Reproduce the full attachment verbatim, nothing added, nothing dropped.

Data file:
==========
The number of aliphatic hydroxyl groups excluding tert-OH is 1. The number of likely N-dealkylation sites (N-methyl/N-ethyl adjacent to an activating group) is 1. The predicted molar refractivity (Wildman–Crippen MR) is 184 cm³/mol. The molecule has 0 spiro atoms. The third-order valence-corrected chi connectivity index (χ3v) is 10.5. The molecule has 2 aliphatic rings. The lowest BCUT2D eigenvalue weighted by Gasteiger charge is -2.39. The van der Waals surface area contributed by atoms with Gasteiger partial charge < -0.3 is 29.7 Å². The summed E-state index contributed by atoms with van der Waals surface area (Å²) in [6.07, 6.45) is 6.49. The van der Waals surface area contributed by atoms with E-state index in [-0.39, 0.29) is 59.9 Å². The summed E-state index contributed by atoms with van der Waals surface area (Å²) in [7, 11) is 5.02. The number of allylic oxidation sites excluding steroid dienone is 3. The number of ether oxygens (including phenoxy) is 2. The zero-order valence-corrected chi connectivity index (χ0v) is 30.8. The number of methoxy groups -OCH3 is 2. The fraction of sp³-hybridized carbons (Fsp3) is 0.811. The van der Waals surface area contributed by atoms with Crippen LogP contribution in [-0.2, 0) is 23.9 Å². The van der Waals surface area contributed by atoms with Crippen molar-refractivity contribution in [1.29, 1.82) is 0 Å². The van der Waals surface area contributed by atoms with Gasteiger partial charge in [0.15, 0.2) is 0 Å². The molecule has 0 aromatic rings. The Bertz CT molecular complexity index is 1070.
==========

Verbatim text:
The number of aliphatic hydroxyl groups excluding tert-OH is 1. The number of likely N-dealkylation sites (N-methyl/N-ethyl adjacent to an activating group) is 1. The predicted molar refractivity (Wildman–Crippen MR) is 184 cm³/mol. The molecule has 0 spiro atoms. The third-order valence-corrected chi connectivity index (χ3v) is 10.5. The molecule has 2 aliphatic rings. The lowest BCUT2D eigenvalue weighted by Gasteiger charge is -2.39. The van der Waals surface area contributed by atoms with Gasteiger partial charge < -0.3 is 29.7 Å². The summed E-state index contributed by atoms with van der Waals surface area (Å²) in [6.07, 6.45) is 6.49. The van der Waals surface area contributed by atoms with E-state index in [-0.39, 0.29) is 59.9 Å². The summed E-state index contributed by atoms with van der Waals surface area (Å²) in [7, 11) is 5.02. The number of allylic oxidation sites excluding steroid dienone is 3. The number of ether oxygens (including phenoxy) is 2. The zero-order valence-corrected chi connectivity index (χ0v) is 30.8. The number of methoxy groups -OCH3 is 2. The fraction of sp³-hybridized carbons (Fsp3) is 0.811. The van der Waals surface area contributed by atoms with Crippen LogP contribution in [-0.2, 0) is 23.9 Å². The van der Waals surface area contributed by atoms with Crippen molar-refractivity contribution in [1.29, 1.82) is 0 Å². The van der Waals surface area contributed by atoms with Gasteiger partial charge in [0.15, 0.2) is 0 Å². The molecule has 0 aromatic rings. The Bertz CT molecular complexity index is 1070.